“And the Award for Worst Awards Show Goes To…”


David Wills
Staff Writer
Illustration by Carrie Ding, Staff Illustrator

Only on an MTV awards show would The Fault in Our Stars win the award for “Movie of The Year.”

Last week, MTV aired the 2015 MTV Movie Awards, handing out awards to all of 2014’s greatest films and actors; that is, if you asked a group of high school kids that only watch blockbusters and romantic comedies to name the greatest films and actors. I mean, what other awards show would hand their most “prestigious” award to a film from the Twilight saga four times in a row?

Clearly, these kinds of awards shows aren’t made for the film connoisseur. You don’t see awards like “Best Shirtless Performance,” “Best Kiss,” and “Best Scared-As-S*** Performance” being handed out at the Oscars, nor do you see a movie like The Fault in Our Stars win the Oscar for best picture over Birdman (which, unsurprisingly, was not one of MTV’s nominees). So what’s the point of this award show, and the countless other meaningless ones like it?

Simply put, it’s all about entertaining their target audience, and MTV’s target audience is teenagers. The people who are going to be watching the MTV Movie Awards aren’t the same people who are going to praise Birdman for its cinematography. While some teens might, most who watch such MTV flagships such as Friendzone, Finding Carter, and Teen Mom 2 don’t necessarily see film as an artistic medium, but rather they seem to see film as pure entertainment and fantasy fulfillment. There is nothing inherently wrong with this view by any means; it just doesn’t make for a very reputable awards show.

The real point of these awards shows is for MTV is to get easy ratings. Awards shows are not expensive to produce, and yet people love them because they want to see their favorite movie recognized above all the others. This is even more evident with the fact that the vote is left up to the general public, essentially making the MTV Movie Awards a people’s choice awards for MTV’s teenage audience.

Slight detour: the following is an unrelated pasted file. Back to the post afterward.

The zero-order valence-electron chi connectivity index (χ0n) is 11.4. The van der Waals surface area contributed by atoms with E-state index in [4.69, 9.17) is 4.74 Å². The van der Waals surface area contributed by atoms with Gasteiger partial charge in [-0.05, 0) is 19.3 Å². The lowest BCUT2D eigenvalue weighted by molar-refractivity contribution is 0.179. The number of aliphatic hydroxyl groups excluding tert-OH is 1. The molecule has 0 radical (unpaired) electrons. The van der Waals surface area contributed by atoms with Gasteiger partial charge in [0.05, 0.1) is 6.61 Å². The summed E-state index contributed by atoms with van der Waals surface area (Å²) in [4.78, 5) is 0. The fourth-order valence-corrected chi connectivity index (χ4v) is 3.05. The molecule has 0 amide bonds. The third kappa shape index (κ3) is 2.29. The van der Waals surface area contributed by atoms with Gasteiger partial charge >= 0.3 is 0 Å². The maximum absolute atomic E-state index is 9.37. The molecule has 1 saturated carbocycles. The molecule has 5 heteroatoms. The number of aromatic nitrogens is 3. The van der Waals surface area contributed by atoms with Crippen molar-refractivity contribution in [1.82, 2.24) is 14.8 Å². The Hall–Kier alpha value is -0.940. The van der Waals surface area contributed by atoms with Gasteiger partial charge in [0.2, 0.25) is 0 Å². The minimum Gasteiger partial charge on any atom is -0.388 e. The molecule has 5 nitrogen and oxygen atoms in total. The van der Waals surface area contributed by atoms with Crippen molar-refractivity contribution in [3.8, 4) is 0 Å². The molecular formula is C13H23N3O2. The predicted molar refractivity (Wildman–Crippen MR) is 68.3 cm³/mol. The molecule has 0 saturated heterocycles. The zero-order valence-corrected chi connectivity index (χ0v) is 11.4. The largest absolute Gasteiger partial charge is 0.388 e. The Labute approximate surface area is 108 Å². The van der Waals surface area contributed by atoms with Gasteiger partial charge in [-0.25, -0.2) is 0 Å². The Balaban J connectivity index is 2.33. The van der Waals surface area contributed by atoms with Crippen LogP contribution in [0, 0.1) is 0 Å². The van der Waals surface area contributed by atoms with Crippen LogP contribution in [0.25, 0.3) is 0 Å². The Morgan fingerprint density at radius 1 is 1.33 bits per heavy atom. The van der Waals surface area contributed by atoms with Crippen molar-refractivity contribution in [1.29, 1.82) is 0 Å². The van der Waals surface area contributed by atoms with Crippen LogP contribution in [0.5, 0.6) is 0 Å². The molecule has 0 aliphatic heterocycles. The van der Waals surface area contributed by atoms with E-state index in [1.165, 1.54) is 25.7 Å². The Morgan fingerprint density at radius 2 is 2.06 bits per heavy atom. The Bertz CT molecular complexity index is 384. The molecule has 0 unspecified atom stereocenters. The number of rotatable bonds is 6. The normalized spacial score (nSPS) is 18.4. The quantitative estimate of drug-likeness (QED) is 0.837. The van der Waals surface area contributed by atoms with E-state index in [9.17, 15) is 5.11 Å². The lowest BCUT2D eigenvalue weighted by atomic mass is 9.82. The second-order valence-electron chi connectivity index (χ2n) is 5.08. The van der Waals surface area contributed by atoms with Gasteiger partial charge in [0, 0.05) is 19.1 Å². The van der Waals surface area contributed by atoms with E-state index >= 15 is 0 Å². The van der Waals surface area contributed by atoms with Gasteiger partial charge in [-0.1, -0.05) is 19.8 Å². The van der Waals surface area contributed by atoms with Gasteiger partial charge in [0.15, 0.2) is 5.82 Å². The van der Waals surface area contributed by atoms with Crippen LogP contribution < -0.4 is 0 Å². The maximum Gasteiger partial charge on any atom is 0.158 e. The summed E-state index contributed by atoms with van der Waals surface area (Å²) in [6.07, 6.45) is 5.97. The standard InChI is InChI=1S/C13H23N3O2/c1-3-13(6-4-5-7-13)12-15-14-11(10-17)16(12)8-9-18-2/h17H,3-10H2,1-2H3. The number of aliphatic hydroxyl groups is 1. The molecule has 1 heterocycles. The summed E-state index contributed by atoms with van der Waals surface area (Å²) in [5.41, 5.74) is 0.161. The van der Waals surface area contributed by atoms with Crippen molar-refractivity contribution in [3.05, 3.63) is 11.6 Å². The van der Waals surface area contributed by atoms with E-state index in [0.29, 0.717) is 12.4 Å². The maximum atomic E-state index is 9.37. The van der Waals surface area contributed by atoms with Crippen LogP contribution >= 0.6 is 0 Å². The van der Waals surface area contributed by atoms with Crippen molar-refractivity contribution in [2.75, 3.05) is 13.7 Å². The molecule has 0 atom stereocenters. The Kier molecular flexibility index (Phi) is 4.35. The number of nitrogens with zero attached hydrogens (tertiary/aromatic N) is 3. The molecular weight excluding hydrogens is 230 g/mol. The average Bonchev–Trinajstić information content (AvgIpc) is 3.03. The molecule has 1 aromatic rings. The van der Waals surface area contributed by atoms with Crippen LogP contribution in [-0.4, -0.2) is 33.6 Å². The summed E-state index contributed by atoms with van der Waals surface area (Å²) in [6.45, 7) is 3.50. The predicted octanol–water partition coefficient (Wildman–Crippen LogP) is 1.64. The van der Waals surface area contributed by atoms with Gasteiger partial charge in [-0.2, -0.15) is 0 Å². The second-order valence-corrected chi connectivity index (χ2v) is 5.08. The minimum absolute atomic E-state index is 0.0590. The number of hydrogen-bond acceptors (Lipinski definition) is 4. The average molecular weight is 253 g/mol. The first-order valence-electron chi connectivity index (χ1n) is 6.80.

However, it seems as though even MTV’s teenage audience may be wising up to MTV’s tactics. Ratings for the MTV Movie Awards were only a measly 1.5 million views this year, according to Hollywood Reporter, which is the second year in a row that ratings for the awards show have seen a substantial decline. People just don’t seem care who wins the best “#WTF Moment” award like they used to.

With this decline in ratings, some may be left wondering if the awards show will even see a 2016 iteration. Will there be more winners for the coveted “Best Kiss” award? While I cannot say for certain, I can say that the decline in viewership doesn’t leave MTV with many options. It’s not like MTV has a high reputation to uphold with these awards. They will continue producing this awards show as long as it is profitable for them. How much longer it will remain profitable, however, remains to be seen.

In any event, film buffs can rest assured knowing that nobody really takes the MTV Movie Awards seriously. They are MTV’s equivalent to the Kids’ Choice Awards, minus the slime. The day people take the MTV Movie Awards seriously is the day that the Oscars add a “Best Shirtless Performance” category next to “Best Picture.”